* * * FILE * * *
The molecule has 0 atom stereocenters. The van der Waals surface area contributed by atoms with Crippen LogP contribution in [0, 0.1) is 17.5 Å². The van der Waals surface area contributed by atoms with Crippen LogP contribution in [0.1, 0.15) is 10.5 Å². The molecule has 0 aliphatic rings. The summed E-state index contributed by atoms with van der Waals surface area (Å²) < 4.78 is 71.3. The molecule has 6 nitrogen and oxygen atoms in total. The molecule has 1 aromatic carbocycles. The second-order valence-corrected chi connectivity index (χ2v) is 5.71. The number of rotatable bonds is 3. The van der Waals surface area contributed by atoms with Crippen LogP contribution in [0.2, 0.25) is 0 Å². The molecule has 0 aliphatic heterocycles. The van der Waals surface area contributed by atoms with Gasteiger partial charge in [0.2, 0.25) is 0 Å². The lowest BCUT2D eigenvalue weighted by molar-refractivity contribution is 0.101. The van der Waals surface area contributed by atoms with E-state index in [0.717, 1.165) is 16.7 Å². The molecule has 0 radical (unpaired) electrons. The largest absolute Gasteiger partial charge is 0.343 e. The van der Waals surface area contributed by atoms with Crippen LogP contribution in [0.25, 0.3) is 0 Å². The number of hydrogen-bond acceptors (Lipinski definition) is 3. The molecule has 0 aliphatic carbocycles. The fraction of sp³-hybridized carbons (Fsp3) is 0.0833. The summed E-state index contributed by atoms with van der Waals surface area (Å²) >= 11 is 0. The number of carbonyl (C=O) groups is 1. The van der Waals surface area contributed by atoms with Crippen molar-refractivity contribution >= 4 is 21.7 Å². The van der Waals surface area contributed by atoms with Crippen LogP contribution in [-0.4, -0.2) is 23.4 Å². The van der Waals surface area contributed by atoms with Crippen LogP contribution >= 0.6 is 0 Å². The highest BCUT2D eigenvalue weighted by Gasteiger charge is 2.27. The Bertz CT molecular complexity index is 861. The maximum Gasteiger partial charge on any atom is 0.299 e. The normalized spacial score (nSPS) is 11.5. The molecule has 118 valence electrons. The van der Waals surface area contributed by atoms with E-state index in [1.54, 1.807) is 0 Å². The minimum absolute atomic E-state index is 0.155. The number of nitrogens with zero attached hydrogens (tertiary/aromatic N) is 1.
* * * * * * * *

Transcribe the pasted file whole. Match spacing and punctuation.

The molecule has 0 atom stereocenters. The van der Waals surface area contributed by atoms with Crippen LogP contribution in [0, 0.1) is 17.5 Å². The van der Waals surface area contributed by atoms with Crippen LogP contribution in [0.1, 0.15) is 10.5 Å². The molecule has 0 aliphatic rings. The summed E-state index contributed by atoms with van der Waals surface area (Å²) < 4.78 is 71.3. The molecule has 6 nitrogen and oxygen atoms in total. The molecule has 1 aromatic carbocycles. The second-order valence-corrected chi connectivity index (χ2v) is 5.71. The number of rotatable bonds is 3. The van der Waals surface area contributed by atoms with Crippen LogP contribution in [0.2, 0.25) is 0 Å². The molecule has 0 aliphatic heterocycles. The van der Waals surface area contributed by atoms with Gasteiger partial charge in [0.2, 0.25) is 0 Å². The lowest BCUT2D eigenvalue weighted by molar-refractivity contribution is 0.101. The van der Waals surface area contributed by atoms with E-state index in [0.717, 1.165) is 16.7 Å². The molecule has 0 radical (unpaired) electrons. The largest absolute Gasteiger partial charge is 0.343 e. The van der Waals surface area contributed by atoms with Crippen LogP contribution in [0.25, 0.3) is 0 Å². The number of hydrogen-bond acceptors (Lipinski definition) is 3. The molecule has 0 aliphatic carbocycles. The fraction of sp³-hybridized carbons (Fsp3) is 0.0833. The summed E-state index contributed by atoms with van der Waals surface area (Å²) >= 11 is 0. The number of carbonyl (C=O) groups is 1. The van der Waals surface area contributed by atoms with Crippen molar-refractivity contribution >= 4 is 21.7 Å². The van der Waals surface area contributed by atoms with Crippen LogP contribution in [-0.4, -0.2) is 23.4 Å². The van der Waals surface area contributed by atoms with Crippen LogP contribution >= 0.6 is 0 Å². The highest BCUT2D eigenvalue weighted by Gasteiger charge is 2.27. The Bertz CT molecular complexity index is 861. The maximum Gasteiger partial charge on any atom is 0.299 e. The normalized spacial score (nSPS) is 11.5. The molecule has 118 valence electrons. The van der Waals surface area contributed by atoms with E-state index in [1.54, 1.807) is 0 Å². The minimum absolute atomic E-state index is 0.155. The number of nitrogens with zero attached hydrogens (tertiary/aromatic N) is 1.